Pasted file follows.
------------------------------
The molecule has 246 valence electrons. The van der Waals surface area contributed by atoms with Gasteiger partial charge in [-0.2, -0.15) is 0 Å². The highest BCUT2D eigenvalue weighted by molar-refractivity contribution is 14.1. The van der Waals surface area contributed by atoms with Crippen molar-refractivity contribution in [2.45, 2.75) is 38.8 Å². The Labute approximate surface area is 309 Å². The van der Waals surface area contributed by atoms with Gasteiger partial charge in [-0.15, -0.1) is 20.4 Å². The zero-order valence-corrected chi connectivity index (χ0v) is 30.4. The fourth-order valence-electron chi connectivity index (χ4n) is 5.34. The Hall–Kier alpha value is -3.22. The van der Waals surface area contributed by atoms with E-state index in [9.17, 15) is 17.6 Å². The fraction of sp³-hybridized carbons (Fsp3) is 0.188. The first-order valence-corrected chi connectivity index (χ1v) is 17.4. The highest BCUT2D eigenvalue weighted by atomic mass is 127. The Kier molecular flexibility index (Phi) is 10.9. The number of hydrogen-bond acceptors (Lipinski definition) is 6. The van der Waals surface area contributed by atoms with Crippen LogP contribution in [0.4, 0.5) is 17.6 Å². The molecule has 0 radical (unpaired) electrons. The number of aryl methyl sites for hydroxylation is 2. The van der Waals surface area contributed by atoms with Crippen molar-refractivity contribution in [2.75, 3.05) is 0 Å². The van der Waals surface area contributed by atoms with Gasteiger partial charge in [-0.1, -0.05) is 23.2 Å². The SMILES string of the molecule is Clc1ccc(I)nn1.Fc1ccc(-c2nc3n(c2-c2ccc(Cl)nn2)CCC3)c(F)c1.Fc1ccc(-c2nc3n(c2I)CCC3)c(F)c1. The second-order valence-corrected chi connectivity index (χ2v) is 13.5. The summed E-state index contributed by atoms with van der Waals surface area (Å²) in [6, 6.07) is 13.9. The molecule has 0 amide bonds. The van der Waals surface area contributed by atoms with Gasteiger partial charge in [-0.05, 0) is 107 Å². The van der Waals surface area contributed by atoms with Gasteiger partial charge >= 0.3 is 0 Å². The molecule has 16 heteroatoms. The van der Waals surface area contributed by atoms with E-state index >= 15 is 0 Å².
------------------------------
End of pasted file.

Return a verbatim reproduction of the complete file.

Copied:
The molecule has 246 valence electrons. The van der Waals surface area contributed by atoms with Gasteiger partial charge in [-0.2, -0.15) is 0 Å². The highest BCUT2D eigenvalue weighted by molar-refractivity contribution is 14.1. The van der Waals surface area contributed by atoms with Crippen molar-refractivity contribution in [2.45, 2.75) is 38.8 Å². The Labute approximate surface area is 309 Å². The van der Waals surface area contributed by atoms with Gasteiger partial charge in [-0.15, -0.1) is 20.4 Å². The zero-order valence-corrected chi connectivity index (χ0v) is 30.4. The fourth-order valence-electron chi connectivity index (χ4n) is 5.34. The Hall–Kier alpha value is -3.22. The van der Waals surface area contributed by atoms with E-state index in [9.17, 15) is 17.6 Å². The fraction of sp³-hybridized carbons (Fsp3) is 0.188. The first-order valence-corrected chi connectivity index (χ1v) is 17.4. The highest BCUT2D eigenvalue weighted by atomic mass is 127. The Kier molecular flexibility index (Phi) is 10.9. The number of hydrogen-bond acceptors (Lipinski definition) is 6. The van der Waals surface area contributed by atoms with Crippen LogP contribution in [0.4, 0.5) is 17.6 Å². The molecule has 0 radical (unpaired) electrons. The number of aryl methyl sites for hydroxylation is 2. The van der Waals surface area contributed by atoms with Crippen molar-refractivity contribution in [2.75, 3.05) is 0 Å². The van der Waals surface area contributed by atoms with Gasteiger partial charge in [-0.1, -0.05) is 23.2 Å². The SMILES string of the molecule is Clc1ccc(I)nn1.Fc1ccc(-c2nc3n(c2-c2ccc(Cl)nn2)CCC3)c(F)c1.Fc1ccc(-c2nc3n(c2I)CCC3)c(F)c1. The second-order valence-corrected chi connectivity index (χ2v) is 13.5. The summed E-state index contributed by atoms with van der Waals surface area (Å²) in [6, 6.07) is 13.9. The molecule has 0 amide bonds. The van der Waals surface area contributed by atoms with Gasteiger partial charge in [-0.05, 0) is 107 Å². The van der Waals surface area contributed by atoms with Gasteiger partial charge >= 0.3 is 0 Å². The molecule has 16 heteroatoms. The van der Waals surface area contributed by atoms with E-state index >= 15 is 0 Å².